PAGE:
to put into a small, close, or concealing place: Tuck the money into your wallet.
to thrust in the loose end or edge of (a garment, covering, etc.) so as to hold closely in place (usually followed by in, up, under, etc.): Tuck in your blouse.Tuck the edge of the sheet under the mattress.
to cover snugly in or as if in this manner: She tucked the children into bed.
to pull up into a fold or folds; draw up into a folded arrangement (usually followed by in, up, etc.): to tuck up one's skirts;to tuck one's knees under one's chin.
Needlework. to sew tucks in.
to pass (a strand) above or below another one.
Informal. to eat or drink (usually followed by in, away, etc.): He tucked away a big meal.
to fit securely or snugly: a bed that tucks into the corner.
to secure one's penis between one's legs so that the crotch is flat, often done by gender-diverse people as part of their gender expression: When I'm performing, I usually tuck, because it makes me feel more confident.
something tucked or folded in.
Sewing. a fold, or one of a series of folds, made by doubling cloth upon itself and stitching parallel with the edge of the fold, used for decoration or for shortening or fitting a garment.
Skiing. a crouch in which the ski poles are held close to the chest, extending back under the arms and parallel to the ground, as to maximize speed downhill.
Informal. a plastic surgery operation: a tummy tuck.
Nautical. the part of a vessel where the after ends of the outside planking or plating unite at the sternpost.
(in tying knots) the operation of passing one strand above or below another.
British Slang. food.
tuck into, to eat with gusto: We tucked into a roast beef dinner.
- un·tucked, adjective
Other definitions for tuck (2 of 4)
Other definitions for tuck (3 of 4)
a rapier, estoc, or other thrusting sword.
Other definitions for tuck (4 of 4)
a drumbeat or the sound of one beat on a drum.
Dictionary.com Unabridged Based on the Random House Unabridged Dictionary, © Random House, Inc. 2023
How to use tuck in a sentence
After 20 minutes of no movement, Fitzsimmons covers her in blankets and tucks her in on all sides.
Other than that, nothing but the run-of-the-mill little nips and tucks that are widely considered permissible.Michael Tomasky on Wimpy Mitt Romney’s Missing Backbone | Michael Tomasky | July 31, 2012 | THE DAILY BEAST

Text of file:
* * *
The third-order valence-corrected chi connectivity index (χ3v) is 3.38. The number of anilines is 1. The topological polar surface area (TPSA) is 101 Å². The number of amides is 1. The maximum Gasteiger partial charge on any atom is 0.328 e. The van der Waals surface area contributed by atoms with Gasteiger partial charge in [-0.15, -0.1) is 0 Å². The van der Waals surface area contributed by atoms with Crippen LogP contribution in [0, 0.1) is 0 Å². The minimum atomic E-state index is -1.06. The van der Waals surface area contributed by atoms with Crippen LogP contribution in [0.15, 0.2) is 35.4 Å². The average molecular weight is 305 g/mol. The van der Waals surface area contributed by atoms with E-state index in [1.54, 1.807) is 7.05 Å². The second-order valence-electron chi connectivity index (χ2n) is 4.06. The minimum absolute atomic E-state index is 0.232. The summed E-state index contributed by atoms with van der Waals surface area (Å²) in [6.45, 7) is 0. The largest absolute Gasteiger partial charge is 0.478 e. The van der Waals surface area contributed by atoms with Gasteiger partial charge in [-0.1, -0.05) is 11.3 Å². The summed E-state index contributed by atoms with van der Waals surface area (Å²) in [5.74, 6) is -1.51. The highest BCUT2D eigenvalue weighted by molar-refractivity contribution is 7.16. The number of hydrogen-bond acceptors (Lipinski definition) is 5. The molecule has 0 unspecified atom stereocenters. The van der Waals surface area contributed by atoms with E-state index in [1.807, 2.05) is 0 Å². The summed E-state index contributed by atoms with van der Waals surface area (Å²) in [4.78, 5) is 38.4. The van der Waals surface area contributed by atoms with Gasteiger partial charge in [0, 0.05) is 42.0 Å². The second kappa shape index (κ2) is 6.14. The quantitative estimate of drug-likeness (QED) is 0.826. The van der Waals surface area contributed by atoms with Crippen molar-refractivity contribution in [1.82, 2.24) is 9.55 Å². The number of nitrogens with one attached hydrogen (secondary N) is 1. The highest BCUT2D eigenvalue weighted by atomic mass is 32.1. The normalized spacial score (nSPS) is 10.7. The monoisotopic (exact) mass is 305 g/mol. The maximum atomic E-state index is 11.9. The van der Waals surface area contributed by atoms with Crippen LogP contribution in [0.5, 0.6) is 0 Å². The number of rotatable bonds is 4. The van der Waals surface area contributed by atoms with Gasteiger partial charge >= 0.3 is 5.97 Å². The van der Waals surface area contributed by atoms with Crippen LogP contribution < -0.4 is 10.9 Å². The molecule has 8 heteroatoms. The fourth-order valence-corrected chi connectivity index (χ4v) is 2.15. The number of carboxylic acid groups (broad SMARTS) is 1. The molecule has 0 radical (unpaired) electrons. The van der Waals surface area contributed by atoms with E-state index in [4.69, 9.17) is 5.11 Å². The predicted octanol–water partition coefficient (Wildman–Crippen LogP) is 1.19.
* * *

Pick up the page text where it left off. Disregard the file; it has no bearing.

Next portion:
She tucks her slender frame against him, and he wraps his arm around her.
The Senate Finance spokesperson, Scott Moorehauser, dismisses the whole subject of nips and tucks as a “ total non-starter.”
Pretty soon, another one come back–a moustached gent, a right dudey one, with yalla tucks on his sleeves.Alec Lloyd, Cowpuncher | Eleanor Gates
Ut arbitror in the right margin seems exactly the thing that an author tucks in when revising and qualifying his work.The Supposed Autographa of John the Scot | Edward Kennard Rand
I am finishing this letter while Genevra sings to the children their good-night songs and tucks them into their beds.Italian Days and Ways | Anne Hollingsworth Wharton
The buyer tucks the sticky stuff up in the corner of her garment and ties it carefully into a knot before starting homeward.Round the Wonderful World | G. E. Mitton
Most of these men were armed with long tucks, as the straight stabbing swords, much used by Cromwell's soldiery, were then called.Peveril of the Peak | Sir Walter Scott
British Dictionary definitions for tuck (1 of 4)
(tr) to push or fold into a small confined space or concealed place or between two surfaces: to tuck a letter into an envelope
(tr) to thrust the loose ends or sides of (something) into a confining space, so as to make neat and secure: to tuck the sheets under the mattress
to make a tuck or tucks in (a garment)
(usually tr) to draw together, contract, or pucker
a tucked object or part
a pleat or fold in a part of a garment, usually stitched down so as to make it a better fit or as decoration
the part of a vessel where the after ends of the planking or plating meet at the sternpost
an informal or schoolchild's word for food, esp cakes and sweets
(as modifier): a tuck box
a position of the body in certain dives in which the legs are bent with the knees drawn up against the chest and tightly clasped
British Dictionary definitions for tuck (2 of 4)
archaic a rapier
British Dictionary definitions for tuck (3 of 4)
a touch, blow, or stroke
(tr) to touch or strike
(intr) to throb or bump
British Dictionary definitions for Tuck (4 of 4)
See Friar Tuck
Collins English Dictionary - Complete & Unabridged 2012 Digital Edition © William Collins Sons & Co. Ltd. 1979, 1986 © HarperCollins Publishers 1998, 2000, 2003, 2005, 2006, 2007, 2009, 2012
Other Idioms and Phrases with tuck
In addition to the idioms beginning with tuck
- tuck away
- tuck in
- tuck into
- nip and tuck
The American Heritage® Idioms Dictionary Copyright © 2002, 2001, 1995 by Houghton Mifflin Harcourt Publishing Company. Published by Houghton Mifflin Harcourt Publishing Company.